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'Most disturbing movie of all time' is horror film from 2005

'Most disturbing movie of all time' is horror film from 2005

The shocking film was banned in one European country and its sequel was even debated in UK Parliament

Warning: graphic content and horror elements throughout

It’s an age-old debate among horror fans - what is the most disturbing film of all time?

Well, one movie may have taken the top prize and, surprisingly, it was released nearly two decades ago.

Despite this, the film is still banned in one European country and its sequel was even debated in UK Parliament - because of its graphic content (yes, really).

If you’ve still not guessed which horror film we are referring to, you’d be forgiven for never wanting to book a cheap city break again after watching it (spoilers ahead, obviously).

Yes, that’s right - it’s Hostel and it’s sequel, Hostel II.

For those who haven’t seen the 2005 film, here’s a quick synopsis.

Eager to enjoy all that Europe has to offer, college students Paxton and Josh are exploring Slovakia when they are kidnapped and tortured by a mysterious organisation.

Cue intense shots of chainsaws cutting into people, a close-up of an Achilles tendon snapping and a killer taking a pair of scissors to a character’s face - seriously, this movie is not for the faint-hearted.

Horror fans have called Hostel the 'most disturbing movie of all time'.

Slammed by the critics for its excessive gore, the horror flick was made by legendary director Eli Roth whose previous films included The Green Inferno (2013) and 2001 Maniacs (2005).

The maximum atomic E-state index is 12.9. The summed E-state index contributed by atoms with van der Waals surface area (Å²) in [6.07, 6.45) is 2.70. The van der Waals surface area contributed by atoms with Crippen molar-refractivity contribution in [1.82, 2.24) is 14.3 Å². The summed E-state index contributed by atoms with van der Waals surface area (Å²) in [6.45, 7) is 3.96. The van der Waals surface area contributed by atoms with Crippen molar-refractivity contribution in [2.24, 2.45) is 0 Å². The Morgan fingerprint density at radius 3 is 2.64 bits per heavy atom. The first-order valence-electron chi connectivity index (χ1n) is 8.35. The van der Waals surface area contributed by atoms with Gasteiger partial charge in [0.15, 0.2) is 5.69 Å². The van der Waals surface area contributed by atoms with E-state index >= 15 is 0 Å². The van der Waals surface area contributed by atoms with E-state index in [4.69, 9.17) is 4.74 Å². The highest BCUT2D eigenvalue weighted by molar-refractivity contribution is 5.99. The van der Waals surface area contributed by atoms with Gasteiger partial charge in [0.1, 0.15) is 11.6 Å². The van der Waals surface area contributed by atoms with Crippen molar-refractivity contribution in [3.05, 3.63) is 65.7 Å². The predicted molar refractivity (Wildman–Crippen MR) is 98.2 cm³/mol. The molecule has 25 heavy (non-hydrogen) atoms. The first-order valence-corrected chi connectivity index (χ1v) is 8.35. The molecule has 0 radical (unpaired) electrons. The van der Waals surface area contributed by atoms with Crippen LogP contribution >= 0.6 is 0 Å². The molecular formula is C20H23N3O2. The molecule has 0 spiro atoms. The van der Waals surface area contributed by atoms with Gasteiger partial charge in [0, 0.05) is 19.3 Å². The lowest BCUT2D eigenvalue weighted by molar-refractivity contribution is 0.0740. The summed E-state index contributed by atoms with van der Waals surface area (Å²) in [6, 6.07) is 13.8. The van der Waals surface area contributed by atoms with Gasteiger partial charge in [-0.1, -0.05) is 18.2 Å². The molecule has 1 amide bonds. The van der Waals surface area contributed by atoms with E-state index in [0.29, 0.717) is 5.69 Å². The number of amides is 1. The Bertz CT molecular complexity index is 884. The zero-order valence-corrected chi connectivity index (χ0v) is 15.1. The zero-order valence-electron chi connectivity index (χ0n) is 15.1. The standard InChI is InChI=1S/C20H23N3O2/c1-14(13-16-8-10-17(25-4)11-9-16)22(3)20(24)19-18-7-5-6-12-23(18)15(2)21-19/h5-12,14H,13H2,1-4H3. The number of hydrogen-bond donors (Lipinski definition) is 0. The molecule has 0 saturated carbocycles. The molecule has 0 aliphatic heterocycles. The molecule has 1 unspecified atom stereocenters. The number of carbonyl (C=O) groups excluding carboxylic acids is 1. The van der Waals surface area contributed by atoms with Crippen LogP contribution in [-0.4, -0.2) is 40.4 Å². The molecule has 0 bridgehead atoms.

Despite the obvious torture porn element, the film regularly sets a dark tone with themes almost as bleak as the character’s likelihood of escape.

In fact, the original ending was so dark that it had to be cut from the movie after audiences reacted badly to Paxton kidnapping his torturer’s daughter.

Even with the new ending, which showed the college teen escaping, Hostel was backlisted by some countries due to its violent content.

The film is not for the faint-hearted.

In fact, the film was banned in Ukraine because of how graphic it was.

Hostel also bought the ire of Slovak and Czech citizens for how it depicted Eastern Europe.

Much of the backlash was over the movie's depiction of the nation as poor and crime-ridden, with a member of the Slovak culture ministry, Linda Heldichova, alleging that it ‘damaged’ the image of the country at the time.

The flick's uncut sequel was banned in Germany and was even debated in UK Parliament - with MPs arguing that images from the film could be deemed illegal.

If that isn’t enough to put you off watching Hostel forever, we don’t know what will.

Featured Image Credit: Lionsgate

Topics: Horror, Film and TV